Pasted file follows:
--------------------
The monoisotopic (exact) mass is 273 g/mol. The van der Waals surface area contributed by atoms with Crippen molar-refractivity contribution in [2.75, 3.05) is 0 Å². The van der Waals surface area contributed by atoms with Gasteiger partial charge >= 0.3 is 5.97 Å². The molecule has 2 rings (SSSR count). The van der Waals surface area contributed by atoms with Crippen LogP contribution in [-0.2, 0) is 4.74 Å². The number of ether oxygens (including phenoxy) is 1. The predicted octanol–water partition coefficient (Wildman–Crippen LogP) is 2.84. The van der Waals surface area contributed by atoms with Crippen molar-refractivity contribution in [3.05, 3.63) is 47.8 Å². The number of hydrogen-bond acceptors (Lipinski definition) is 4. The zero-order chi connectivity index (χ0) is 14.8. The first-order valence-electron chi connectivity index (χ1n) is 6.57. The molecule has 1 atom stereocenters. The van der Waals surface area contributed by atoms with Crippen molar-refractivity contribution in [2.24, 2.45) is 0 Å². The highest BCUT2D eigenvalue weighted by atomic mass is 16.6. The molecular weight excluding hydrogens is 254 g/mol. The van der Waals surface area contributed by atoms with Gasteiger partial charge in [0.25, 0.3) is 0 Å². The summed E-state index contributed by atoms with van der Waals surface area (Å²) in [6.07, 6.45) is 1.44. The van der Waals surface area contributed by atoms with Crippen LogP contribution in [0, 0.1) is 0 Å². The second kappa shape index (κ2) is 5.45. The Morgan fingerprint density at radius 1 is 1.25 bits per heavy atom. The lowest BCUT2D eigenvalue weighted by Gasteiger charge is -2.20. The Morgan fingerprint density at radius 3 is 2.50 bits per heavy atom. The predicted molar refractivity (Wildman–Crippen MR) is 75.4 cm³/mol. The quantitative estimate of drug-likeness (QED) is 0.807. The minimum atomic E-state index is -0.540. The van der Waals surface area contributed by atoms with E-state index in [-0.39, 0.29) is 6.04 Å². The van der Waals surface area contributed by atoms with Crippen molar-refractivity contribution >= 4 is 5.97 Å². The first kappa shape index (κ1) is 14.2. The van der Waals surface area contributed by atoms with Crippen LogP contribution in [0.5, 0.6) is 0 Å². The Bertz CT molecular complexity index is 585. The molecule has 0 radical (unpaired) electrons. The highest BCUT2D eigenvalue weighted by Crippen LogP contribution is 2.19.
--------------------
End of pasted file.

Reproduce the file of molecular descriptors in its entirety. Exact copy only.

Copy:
The monoisotopic (exact) mass is 273 g/mol. The van der Waals surface area contributed by atoms with Crippen molar-refractivity contribution in [2.75, 3.05) is 0 Å². The van der Waals surface area contributed by atoms with Gasteiger partial charge >= 0.3 is 5.97 Å². The molecule has 2 rings (SSSR count). The van der Waals surface area contributed by atoms with Crippen LogP contribution in [-0.2, 0) is 4.74 Å². The number of ether oxygens (including phenoxy) is 1. The predicted octanol–water partition coefficient (Wildman–Crippen LogP) is 2.84. The van der Waals surface area contributed by atoms with Crippen molar-refractivity contribution in [3.05, 3.63) is 47.8 Å². The number of hydrogen-bond acceptors (Lipinski definition) is 4. The zero-order chi connectivity index (χ0) is 14.8. The first-order valence-electron chi connectivity index (χ1n) is 6.57. The molecule has 1 atom stereocenters. The van der Waals surface area contributed by atoms with Crippen molar-refractivity contribution in [2.24, 2.45) is 0 Å². The highest BCUT2D eigenvalue weighted by atomic mass is 16.6. The molecular weight excluding hydrogens is 254 g/mol. The van der Waals surface area contributed by atoms with Gasteiger partial charge in [0.25, 0.3) is 0 Å². The summed E-state index contributed by atoms with van der Waals surface area (Å²) in [6.07, 6.45) is 1.44. The van der Waals surface area contributed by atoms with Crippen LogP contribution in [0, 0.1) is 0 Å². The second kappa shape index (κ2) is 5.45. The Morgan fingerprint density at radius 1 is 1.25 bits per heavy atom. The lowest BCUT2D eigenvalue weighted by Gasteiger charge is -2.20. The Morgan fingerprint density at radius 3 is 2.50 bits per heavy atom. The predicted molar refractivity (Wildman–Crippen MR) is 75.4 cm³/mol. The quantitative estimate of drug-likeness (QED) is 0.807. The minimum atomic E-state index is -0.540. The van der Waals surface area contributed by atoms with E-state index in [-0.39, 0.29) is 6.04 Å². The van der Waals surface area contributed by atoms with Crippen molar-refractivity contribution >= 4 is 5.97 Å². The first kappa shape index (κ1) is 14.2. The van der Waals surface area contributed by atoms with Crippen LogP contribution in [0.5, 0.6) is 0 Å². The Bertz CT molecular complexity index is 585. The molecule has 0 radical (unpaired) electrons. The highest BCUT2D eigenvalue weighted by Crippen LogP contribution is 2.19.